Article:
When initially researching this article, I intended to examine the myth of female masochism and how this is employed, problematised and reinvented in female Gothic and feminist detective fiction. But as I began the research I realised that this myth was inseparably paired with another--the myth of male sadism; and together they form what I have termed the 'heterosexuality' of masochism and sadism. My contention is that our notions of heterosexuality have a sedimented association with the binary of the beater and the beaten: traditional concepts of heterosexuality, in so far as they involve the roles of domination and submission, are dramatically re-enacted in texts which show a woman victimised at the hands of a man. This is part of a larger project that argues that feminist detective fiction and the female Gothic share a narrative structure that pursues a woman s detection of patriarchal crime.
This article will not detail in detail with aspects of female Gothic fiction. Suffice to say that female Gothic employs a fantasy that could traditionally be called 'masochistic', in pairing a victimised woman (the heroine) with a sadistic man (the villain). The dramatic scenario of victim/villain is repeatedly redeployed in the hundreds of texts that make up the female Gothic genre of the eighteenth century. The authors and readers of these works were typically women. Two centuries on, feminist detective fiction largely deconstructs the myth of female masochism, but continues to employ the construct of woman-as-victim, usually at the hands of a patriarchal sadist. In both genres the problem of 'masochism' is arguably located at the readerly level, where the reader takes pleasure in a genre that repetitively murders or victimises women in order to both right and write their wrongs.
The Beating Drama
I frame my essay with a discussion of Michelle A. Masse's study of women, masochism and the Gothic.' Masse argues that the female Gothic can be interpreted using the psychoanalytic paradigm of the beating fantasy in which a spectator watches someone being hurt by a dominant other. This triadic drama occurs in two possible combinations. Textually, the scenario is held amongst three characters--for example, a Gothic heroine may hold the spectator position, watching the villain subjugate, even kill another woman, until she decides to take up an active role as either as beater or beaten. Extra-textually, the reader is automatically located in the spectator position, but may vicariously assume any role in the beating scenario (usually following the protagonist). Masse defines this beating drama as a purely pathological, albeit normalised system of gendered socialisation, arguing that 'we must consider "normal" feminine development as a form of culturally induced trauma (i.e. masochism) and the Gothic novel its rep etition'. (2)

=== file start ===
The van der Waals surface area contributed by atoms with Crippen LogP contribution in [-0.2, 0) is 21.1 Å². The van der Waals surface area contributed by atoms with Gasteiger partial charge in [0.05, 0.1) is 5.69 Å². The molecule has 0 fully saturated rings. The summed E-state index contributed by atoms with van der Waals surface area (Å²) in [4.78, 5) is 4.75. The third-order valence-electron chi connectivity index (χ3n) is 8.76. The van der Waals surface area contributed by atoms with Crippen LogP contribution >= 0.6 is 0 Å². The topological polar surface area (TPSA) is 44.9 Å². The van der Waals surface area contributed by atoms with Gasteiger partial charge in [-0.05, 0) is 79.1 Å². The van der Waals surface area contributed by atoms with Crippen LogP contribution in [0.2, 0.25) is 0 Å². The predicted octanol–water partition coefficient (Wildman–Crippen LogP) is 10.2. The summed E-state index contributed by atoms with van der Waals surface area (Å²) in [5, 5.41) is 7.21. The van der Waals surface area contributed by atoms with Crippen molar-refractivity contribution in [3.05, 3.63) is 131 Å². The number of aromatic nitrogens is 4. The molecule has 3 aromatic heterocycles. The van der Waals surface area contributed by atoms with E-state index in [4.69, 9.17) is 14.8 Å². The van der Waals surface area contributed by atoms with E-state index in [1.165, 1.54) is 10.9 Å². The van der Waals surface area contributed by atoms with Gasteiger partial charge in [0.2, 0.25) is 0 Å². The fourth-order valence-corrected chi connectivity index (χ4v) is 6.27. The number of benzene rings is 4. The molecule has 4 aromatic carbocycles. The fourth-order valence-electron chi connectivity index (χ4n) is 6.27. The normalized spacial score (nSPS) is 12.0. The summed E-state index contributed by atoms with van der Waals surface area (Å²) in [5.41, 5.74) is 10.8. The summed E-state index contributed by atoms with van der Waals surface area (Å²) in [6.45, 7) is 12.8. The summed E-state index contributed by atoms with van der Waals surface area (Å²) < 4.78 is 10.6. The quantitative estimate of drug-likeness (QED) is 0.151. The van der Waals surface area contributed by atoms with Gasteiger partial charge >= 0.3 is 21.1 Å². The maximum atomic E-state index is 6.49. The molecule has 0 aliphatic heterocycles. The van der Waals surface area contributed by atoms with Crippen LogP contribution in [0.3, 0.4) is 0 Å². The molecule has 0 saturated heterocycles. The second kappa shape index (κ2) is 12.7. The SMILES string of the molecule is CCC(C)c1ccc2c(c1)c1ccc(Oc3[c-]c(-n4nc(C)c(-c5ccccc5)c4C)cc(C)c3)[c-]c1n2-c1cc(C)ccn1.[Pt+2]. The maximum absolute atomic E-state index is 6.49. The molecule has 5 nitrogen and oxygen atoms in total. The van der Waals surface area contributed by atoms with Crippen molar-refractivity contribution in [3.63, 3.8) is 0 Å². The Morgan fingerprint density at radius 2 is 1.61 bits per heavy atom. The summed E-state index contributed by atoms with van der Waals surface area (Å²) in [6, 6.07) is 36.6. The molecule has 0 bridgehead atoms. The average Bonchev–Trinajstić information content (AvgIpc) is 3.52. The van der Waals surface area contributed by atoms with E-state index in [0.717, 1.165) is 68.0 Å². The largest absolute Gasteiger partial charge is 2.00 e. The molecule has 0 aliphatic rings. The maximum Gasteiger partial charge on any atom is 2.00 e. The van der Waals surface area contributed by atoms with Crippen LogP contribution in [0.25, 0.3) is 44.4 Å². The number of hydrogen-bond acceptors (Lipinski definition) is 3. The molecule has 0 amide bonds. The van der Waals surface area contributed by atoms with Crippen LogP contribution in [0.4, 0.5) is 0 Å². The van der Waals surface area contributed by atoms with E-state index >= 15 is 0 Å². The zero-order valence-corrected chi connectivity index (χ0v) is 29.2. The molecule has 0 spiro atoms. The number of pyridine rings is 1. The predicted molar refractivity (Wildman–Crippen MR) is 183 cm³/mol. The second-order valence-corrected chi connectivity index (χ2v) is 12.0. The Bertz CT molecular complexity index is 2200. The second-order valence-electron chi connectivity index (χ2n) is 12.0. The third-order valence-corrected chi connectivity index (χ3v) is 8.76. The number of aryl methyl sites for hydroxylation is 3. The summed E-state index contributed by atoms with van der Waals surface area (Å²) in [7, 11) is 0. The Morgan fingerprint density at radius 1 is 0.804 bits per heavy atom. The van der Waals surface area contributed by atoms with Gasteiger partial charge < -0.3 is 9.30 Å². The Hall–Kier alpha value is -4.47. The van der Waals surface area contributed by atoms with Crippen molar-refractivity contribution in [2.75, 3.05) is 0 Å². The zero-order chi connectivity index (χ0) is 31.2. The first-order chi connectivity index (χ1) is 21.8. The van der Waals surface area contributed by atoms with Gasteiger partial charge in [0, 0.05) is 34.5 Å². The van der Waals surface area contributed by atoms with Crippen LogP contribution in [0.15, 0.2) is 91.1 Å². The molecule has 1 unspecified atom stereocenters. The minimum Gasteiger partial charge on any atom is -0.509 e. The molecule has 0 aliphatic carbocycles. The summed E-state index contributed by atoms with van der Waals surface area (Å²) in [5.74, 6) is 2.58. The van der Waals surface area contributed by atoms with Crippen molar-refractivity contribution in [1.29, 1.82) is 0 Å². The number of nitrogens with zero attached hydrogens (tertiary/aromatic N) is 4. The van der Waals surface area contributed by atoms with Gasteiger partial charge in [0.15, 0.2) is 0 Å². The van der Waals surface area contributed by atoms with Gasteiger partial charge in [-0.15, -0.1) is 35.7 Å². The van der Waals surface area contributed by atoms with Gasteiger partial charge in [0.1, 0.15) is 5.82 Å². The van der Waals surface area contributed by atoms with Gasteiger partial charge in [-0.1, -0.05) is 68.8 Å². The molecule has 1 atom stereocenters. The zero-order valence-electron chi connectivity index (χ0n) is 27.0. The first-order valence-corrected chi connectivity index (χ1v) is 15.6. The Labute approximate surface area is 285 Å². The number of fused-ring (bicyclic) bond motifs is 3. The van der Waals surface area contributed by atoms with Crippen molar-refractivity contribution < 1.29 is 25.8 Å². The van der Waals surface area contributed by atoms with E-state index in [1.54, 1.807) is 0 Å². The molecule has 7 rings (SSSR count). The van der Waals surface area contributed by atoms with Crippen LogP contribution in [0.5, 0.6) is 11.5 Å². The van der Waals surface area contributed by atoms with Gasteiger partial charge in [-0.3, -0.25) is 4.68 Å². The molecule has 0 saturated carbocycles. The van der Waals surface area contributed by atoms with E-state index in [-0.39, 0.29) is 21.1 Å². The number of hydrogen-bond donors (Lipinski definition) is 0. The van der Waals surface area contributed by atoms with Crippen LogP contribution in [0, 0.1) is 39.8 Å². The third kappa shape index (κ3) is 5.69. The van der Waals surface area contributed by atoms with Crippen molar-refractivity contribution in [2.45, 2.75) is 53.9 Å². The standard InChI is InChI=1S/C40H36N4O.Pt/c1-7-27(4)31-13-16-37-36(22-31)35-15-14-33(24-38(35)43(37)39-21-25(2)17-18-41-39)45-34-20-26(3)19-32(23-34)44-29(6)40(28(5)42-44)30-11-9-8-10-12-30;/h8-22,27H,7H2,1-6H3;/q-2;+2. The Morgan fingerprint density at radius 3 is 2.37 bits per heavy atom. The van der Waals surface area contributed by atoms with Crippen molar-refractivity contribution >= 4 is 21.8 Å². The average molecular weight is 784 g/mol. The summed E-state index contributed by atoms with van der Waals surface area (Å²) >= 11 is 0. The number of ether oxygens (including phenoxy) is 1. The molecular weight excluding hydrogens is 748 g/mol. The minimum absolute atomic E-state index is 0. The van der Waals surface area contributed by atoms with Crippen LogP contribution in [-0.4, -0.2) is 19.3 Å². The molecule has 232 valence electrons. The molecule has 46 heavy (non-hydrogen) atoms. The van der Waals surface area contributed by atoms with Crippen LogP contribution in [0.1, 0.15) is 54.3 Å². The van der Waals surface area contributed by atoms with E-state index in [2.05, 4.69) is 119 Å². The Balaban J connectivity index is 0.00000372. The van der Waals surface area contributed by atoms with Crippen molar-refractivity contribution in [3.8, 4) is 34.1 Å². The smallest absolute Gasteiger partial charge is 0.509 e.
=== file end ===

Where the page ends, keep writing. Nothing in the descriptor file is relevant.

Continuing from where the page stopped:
What I intend to do in my analysis is to lever Masse's concept of the beating scenario to demonstrate the ways in which it is used as a heterosexual binary that informs notions of gender and patriarchy. I will also be arguing the inverse of this: that the key tenets of heterosexuality have become problematically linked to a sexualised binary of sadism and masochism. To do this, it is necessary to trace the ways in which the terms 'sadism' and 'masochism' have been deployed, pathologised and normalised from the late eighteenth century onwards.
To a large extent my thinking on the terms of masochism and sadism is framed by Foucault's History of Sexuality--Volume 1. Here Foucault argues that our modern concepts of sexuality were deployed in a discursive explosion of the eighteenth and nineteenth centuries (of which the texts of the female Gothic formed a significant part) and, in particular, in the discursive appearance of medialised and pathologised sexualities. In Foucault's work, this deployment involves the invention and incorporation of a new specification or classification of individuals. …